Brixton-based Orbital Sound supplied all of the audio and communications infrastructure, including the Shure radio mics for 42nd Street, and the company's Technical Director, Bill Addison, was responsible for the frequency plan. He admits that running the requisite number of wireless channels was a stretch, but just about achievable in 2017.
Bill Addison, Technical Director at Orbital Sound
It was quite tight for an analogue radio mic system like this. If we tried to do the same project in five years from now, though, after the loss of the 700MHz band, I think we would really struggle. Digital radio mic systems, like Shure's new Axient Digital, will help with that to a certain extent, as they're more spectrum-efficient — you can pack a higher number of channels into a smaller range of frequencies.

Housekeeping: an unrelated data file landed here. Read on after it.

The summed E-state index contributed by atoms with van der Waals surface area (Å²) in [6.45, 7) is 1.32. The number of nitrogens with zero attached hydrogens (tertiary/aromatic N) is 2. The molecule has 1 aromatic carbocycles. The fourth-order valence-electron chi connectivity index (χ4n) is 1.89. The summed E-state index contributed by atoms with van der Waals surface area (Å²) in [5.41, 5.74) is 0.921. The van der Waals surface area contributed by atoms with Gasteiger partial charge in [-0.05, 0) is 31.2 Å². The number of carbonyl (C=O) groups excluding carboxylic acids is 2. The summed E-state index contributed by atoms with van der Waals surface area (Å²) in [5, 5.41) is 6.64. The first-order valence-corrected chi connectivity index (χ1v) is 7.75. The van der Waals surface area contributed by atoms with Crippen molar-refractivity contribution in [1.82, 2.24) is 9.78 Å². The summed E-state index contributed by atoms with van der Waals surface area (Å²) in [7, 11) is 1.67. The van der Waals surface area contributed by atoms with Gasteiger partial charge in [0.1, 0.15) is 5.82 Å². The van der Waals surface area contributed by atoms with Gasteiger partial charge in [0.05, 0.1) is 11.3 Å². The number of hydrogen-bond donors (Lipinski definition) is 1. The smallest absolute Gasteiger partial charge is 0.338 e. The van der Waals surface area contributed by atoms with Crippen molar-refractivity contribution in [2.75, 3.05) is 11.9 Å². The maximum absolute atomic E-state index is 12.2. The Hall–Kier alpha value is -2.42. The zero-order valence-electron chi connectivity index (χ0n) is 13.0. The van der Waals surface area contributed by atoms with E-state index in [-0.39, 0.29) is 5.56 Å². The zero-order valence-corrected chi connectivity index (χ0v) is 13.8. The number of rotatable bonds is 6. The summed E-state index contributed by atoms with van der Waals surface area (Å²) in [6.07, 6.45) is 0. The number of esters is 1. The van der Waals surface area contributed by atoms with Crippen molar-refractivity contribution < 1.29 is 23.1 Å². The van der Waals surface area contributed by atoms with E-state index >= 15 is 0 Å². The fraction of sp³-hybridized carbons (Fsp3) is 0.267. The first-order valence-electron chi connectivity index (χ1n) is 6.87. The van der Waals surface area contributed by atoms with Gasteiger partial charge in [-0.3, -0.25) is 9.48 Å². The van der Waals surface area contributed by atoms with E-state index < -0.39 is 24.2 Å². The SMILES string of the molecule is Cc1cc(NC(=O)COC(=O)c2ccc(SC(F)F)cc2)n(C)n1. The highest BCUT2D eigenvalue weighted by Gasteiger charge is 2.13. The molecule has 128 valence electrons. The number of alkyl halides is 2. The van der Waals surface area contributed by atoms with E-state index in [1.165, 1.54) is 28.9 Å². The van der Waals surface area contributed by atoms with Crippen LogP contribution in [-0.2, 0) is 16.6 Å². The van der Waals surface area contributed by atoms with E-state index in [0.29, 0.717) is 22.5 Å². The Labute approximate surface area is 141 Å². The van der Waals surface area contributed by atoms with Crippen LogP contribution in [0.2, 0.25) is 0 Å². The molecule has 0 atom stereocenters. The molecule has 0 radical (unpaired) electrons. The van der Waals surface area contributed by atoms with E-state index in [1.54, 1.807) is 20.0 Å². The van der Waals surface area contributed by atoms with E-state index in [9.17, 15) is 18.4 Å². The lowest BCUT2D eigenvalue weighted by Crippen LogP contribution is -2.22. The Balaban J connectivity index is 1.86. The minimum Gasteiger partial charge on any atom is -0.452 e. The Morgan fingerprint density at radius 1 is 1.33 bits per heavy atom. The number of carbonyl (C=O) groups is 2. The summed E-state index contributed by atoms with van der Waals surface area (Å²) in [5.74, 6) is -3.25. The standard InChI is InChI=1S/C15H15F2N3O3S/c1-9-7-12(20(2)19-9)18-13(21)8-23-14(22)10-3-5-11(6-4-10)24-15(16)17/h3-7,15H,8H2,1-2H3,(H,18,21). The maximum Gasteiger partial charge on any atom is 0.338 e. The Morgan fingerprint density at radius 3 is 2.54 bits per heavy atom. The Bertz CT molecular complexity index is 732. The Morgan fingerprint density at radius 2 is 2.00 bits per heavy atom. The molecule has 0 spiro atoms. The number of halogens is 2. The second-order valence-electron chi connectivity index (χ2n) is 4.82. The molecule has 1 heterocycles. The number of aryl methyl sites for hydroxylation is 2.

Shure's Wireless Workbench 6 proved its worth during 42nd Street's technical rehearsals in the Spring, and specifically the real-time RF performance log captured by the new Timeline function, as Deputy Head of Sound Reese Kirsh admits.
We're using the updated version of Wireless Workbench 6, 6.12.1. The Timeline function was a godsend for monitoring RF quality over time during rehearsal... when we were checking how the radio mics were working, we could look back and see the data around signal interference issues, and see exactly what wasn't going according to plan instead of educated guesswork after the event. It's been a real game-changer, that. We also use Workbench for real-time monitoring of the systems, to keep us informed of battery levels and so on.